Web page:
Finished cattle rally comes to its conclusion
By Tim Relf
THE recent rally in finished cattle prices has run out of steam.
Average auction values at the start of this week held steady at about 110p/kg lw for finished steers, with young bulls slipping over 1p to 106p/kg. Heifers, however, saw a marked improvement to 112p/kg, reflecting better quality animals on offer.
The slump in intervention buying is the main reason for the static trade in male animals, with only 16% of the steer meat tendered from the UK accepted in the adjudication at the end of November.
This translated into 146t of steer fore quarters and 150t of sides. Just 36t of bull beef was accepted.
Another tender closed on Tuesday (Dec 10). But the prediction of Newark auctioneer Paul Gentry is that there probably wont be any significant volumes involved until the next contract in mid-January.
Meanwhile, animals of dubious quality continue to be marketed. Under-finishing is a problem, says David Cook, auctioneer at Derby.
Farmers are fearful that, under the age and dentition rules, any delay could see stock precluded from an open market sale and culled on the BSE scheme.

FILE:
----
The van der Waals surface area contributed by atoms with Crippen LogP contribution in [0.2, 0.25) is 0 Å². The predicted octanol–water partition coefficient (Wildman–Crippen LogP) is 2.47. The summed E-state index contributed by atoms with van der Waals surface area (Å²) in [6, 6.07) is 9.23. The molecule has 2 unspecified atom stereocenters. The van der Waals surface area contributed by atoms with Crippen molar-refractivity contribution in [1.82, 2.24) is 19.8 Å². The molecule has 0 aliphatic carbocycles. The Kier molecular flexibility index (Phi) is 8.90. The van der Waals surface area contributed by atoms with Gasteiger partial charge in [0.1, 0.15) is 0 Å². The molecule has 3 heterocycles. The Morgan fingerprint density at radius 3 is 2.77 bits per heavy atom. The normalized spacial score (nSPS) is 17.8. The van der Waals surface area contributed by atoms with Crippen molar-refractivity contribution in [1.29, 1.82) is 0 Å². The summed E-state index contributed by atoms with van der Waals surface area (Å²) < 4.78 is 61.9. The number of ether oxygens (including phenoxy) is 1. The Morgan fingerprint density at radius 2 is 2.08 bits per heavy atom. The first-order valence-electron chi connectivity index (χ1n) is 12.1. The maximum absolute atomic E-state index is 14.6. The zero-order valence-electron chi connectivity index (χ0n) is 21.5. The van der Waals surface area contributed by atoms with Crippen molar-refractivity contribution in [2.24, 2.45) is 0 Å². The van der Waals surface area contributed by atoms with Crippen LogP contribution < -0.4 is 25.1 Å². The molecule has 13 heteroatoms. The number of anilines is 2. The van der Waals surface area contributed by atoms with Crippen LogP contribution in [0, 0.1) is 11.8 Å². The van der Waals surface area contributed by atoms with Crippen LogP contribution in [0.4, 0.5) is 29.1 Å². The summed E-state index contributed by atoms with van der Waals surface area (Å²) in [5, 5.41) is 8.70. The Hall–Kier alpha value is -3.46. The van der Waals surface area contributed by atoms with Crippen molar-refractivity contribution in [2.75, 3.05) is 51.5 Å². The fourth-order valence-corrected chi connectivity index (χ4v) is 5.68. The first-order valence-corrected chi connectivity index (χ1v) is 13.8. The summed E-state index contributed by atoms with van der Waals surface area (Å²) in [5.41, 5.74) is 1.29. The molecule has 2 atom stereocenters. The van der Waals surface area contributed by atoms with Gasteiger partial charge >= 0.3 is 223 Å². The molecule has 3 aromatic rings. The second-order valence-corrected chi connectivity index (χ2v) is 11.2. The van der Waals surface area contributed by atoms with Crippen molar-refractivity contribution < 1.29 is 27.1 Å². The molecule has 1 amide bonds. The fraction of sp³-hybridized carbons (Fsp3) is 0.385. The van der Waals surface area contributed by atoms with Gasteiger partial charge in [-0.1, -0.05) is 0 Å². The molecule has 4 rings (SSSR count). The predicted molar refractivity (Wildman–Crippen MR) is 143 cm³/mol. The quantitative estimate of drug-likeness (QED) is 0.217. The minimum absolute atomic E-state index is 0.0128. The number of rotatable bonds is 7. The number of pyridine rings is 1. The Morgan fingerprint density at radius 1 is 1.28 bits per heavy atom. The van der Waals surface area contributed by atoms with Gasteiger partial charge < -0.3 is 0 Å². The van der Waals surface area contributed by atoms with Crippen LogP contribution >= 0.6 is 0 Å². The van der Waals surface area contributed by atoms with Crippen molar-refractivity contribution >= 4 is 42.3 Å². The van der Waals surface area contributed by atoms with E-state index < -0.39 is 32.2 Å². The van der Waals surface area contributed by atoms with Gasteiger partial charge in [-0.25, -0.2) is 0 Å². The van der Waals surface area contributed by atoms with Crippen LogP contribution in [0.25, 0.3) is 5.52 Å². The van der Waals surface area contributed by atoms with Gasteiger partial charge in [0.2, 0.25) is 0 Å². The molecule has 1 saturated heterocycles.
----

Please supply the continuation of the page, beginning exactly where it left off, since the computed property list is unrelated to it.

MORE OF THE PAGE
This panic to shift stock meant some heifers, which went through the finished ring, were really stores, says Mr Cook. The lowest prices were 55p/kg, which helped drag the overall average back down below the 100p/kg-mark at Derby again last Friday. But the best were still making 133p/kg.
John Hughes, who sells at Lancaster, reckons no strengthening in the market until March is likely. "After Christmas, credit card bills will have arrived and people will be economising.
"But a shortage of finished cattle could soon be apparent, especially with the new wider calf slaughter scheme."
Alan Webber at Exeter, Devon, agrees that trade is traditionally weak in the period after Christmas. "So farmers may try and market more stock in the next coupe of weeks in anticipation of this."